New Report Shows GDPR Limits AI in Europe, Recommends Steps to Make EU More Competitive in Algorithmic Economy

May 13, 2019

BRUSSELS—As the General Data Protection Regulation (GDPR) marks its first year of enforcement, a new report from the Center for Data Innovation examines the impact the law has had on artificial intelligence (AI) and finds that it inhibits the development and use of AI in Europe, putting firms in the European Union (EU) at a competitive disadvantage against their global competitors. The report recommends targeted ways EU policymakers can reform the GDPR to remain competitive in the algorithmic economy.

“The EU wants to lead the world in AI, but in its current form, the GDPR puts Europe at a competitive disadvantage,” said Eline Chivot, the Center’s Senior Policy Analyst. “While EU policymakers should remain committed to the overall goals of improving consumer protection, they should also embrace opportunities to reform the GDPR to make it better suited to the algorithmic economy. Mending, not ending, the GDPR should be on the table if the EU plans to seriously pursue its AI ambitions.”

The report documents how the GDPR puts organizations in the EU at a competitive disadvantage in AI by limiting their collection and use of data, restricting their ability to employ automated decision-making, and increasing their compliance costs and risks.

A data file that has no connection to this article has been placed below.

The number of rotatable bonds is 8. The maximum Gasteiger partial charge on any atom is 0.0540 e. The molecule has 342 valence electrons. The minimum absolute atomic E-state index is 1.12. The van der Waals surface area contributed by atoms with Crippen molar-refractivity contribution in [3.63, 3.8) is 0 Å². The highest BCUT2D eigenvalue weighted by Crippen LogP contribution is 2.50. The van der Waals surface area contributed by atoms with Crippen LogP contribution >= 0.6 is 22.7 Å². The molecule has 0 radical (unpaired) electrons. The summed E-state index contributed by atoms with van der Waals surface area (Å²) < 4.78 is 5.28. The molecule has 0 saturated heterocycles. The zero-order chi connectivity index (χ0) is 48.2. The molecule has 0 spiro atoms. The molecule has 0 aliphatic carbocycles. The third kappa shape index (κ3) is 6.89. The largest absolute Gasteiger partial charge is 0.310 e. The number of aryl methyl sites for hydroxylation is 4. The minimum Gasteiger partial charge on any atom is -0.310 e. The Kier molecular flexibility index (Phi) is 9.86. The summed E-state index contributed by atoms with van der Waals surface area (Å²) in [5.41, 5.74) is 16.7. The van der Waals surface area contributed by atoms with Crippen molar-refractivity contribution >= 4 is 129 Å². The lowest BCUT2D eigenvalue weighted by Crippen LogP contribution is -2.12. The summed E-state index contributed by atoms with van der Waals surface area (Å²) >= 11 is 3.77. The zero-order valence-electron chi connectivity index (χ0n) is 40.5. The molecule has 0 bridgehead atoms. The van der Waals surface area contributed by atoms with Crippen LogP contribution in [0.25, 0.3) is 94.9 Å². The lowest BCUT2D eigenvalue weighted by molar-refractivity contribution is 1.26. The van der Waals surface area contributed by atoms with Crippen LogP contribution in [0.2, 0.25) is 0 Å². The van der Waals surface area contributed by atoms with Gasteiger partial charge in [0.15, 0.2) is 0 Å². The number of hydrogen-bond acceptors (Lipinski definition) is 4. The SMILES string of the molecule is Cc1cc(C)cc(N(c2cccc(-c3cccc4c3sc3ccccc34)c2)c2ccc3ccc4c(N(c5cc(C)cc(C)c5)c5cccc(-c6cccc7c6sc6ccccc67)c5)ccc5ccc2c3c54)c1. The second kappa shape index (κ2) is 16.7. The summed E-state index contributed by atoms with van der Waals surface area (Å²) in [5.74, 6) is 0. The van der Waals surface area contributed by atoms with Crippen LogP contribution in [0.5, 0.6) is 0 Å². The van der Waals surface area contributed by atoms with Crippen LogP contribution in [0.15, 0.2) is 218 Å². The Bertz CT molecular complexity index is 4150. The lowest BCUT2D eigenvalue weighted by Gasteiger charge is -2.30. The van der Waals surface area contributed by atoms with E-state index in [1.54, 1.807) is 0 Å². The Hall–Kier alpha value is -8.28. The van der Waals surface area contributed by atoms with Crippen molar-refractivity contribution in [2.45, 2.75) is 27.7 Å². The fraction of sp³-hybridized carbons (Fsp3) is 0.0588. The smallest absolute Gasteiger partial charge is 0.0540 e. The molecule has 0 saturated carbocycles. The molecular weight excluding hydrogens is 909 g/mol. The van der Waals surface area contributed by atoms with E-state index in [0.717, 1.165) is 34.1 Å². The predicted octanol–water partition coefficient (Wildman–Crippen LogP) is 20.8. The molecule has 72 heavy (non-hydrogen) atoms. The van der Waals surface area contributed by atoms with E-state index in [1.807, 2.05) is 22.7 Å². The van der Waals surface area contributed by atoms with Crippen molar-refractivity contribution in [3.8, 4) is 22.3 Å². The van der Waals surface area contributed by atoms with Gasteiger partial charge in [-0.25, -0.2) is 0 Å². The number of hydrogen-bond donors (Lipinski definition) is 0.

The report recommends five steps policymakers should take to reform the GDPR for the algorithmic economy: expand authorized uses of AI in the public interest; allow repurposing of data that poses only minimal risk; avoid penalizing automated decision-making; permit basic explanations of automated decisions; and make fines proportional to harm.

“Some EU policymakers are resistant to reforming the GDPR because they consider it an ethical commitment they cannot scale back. But putting practical changes in place is not the same as walking away from their commitment. Moreover, given important applications of AI in fields like health and education, EU policymakers have a moral imperative to clear these regulatory roadblocks,” said Daniel Castro, the Center’s director. “The EU can make reforms to the GDPR that enable greater data sharing and use of AI but do not undercut the protection of human dignity, legitimate interests, and other fundamental rights. Targeted changes to the GDPR will empower the EU to achieve its vision of becoming a leader in the algorithmic economy.

Read the report.